It could depend partly on how personal the, er, issue you're talking about is.
In something like politics, business, or an academic subject, the word is often used for a complicated or controversial problem, a general topic that has several sides or angles. So you could say something like, I wonder if we could find a time to discuss the issue of (research funding, interdepartmental cooperation, women's rights in the 18th century, etc.) more thoroughly / in more detail.
However, in more personal contexts, in pop-psychology or self-help jargon (at least in AE), it can have a negative meaning that's more like 'emotional/neurotic problem.' People might say something like 'He has issues with his mother-in-law' or 'She has a lot of issues about food.' So you might not want to use the word 'issue' alone without being more specific. You could certainly say to someone, I have an issue I'd like to discuss with you, but it might suggest that you were upset or annoyed. So it might be safer, more neutral, just to say 'There's something I'd like to ask you about' or to use the word 'topic' if it's really more objective than subjective.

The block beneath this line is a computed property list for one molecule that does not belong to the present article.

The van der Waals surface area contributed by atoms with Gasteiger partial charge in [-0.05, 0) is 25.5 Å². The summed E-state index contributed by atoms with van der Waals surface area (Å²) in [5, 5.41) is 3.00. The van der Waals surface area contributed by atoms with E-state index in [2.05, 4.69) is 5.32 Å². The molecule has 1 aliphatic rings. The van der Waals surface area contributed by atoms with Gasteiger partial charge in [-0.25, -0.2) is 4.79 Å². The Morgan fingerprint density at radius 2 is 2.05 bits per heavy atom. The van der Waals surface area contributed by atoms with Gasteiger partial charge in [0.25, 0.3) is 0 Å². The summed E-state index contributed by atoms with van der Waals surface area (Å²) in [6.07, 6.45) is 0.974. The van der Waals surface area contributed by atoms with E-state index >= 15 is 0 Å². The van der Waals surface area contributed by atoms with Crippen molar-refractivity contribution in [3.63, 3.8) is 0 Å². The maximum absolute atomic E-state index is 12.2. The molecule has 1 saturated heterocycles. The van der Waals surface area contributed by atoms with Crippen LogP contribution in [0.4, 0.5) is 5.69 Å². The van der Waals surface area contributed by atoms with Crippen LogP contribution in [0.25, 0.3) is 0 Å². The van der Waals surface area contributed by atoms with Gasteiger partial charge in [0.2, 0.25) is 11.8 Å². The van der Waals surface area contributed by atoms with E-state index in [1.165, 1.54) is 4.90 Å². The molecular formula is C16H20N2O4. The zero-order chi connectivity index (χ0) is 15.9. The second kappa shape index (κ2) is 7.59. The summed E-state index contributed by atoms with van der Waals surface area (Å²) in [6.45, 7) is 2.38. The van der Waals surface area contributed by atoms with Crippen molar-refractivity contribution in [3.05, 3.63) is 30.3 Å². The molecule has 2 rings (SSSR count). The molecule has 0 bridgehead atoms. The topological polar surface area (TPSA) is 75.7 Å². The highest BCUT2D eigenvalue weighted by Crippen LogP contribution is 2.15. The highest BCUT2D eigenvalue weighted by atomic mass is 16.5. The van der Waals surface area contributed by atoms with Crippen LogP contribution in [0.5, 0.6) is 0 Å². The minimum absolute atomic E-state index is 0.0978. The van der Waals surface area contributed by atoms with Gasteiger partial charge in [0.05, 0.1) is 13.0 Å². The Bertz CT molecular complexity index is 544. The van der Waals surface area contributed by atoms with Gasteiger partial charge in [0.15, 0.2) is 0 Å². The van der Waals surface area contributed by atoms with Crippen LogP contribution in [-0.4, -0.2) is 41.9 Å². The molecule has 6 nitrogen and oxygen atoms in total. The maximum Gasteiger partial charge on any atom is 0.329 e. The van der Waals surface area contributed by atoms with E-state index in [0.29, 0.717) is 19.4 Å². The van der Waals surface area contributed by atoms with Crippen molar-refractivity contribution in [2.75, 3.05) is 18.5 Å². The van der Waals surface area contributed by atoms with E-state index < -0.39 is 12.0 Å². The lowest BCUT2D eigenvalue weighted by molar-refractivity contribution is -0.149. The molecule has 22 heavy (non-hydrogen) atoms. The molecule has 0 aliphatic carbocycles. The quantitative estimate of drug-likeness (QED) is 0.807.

Sorry, I realize that's all rather vague. It's hard to say in any one case without having a little better idea of the context.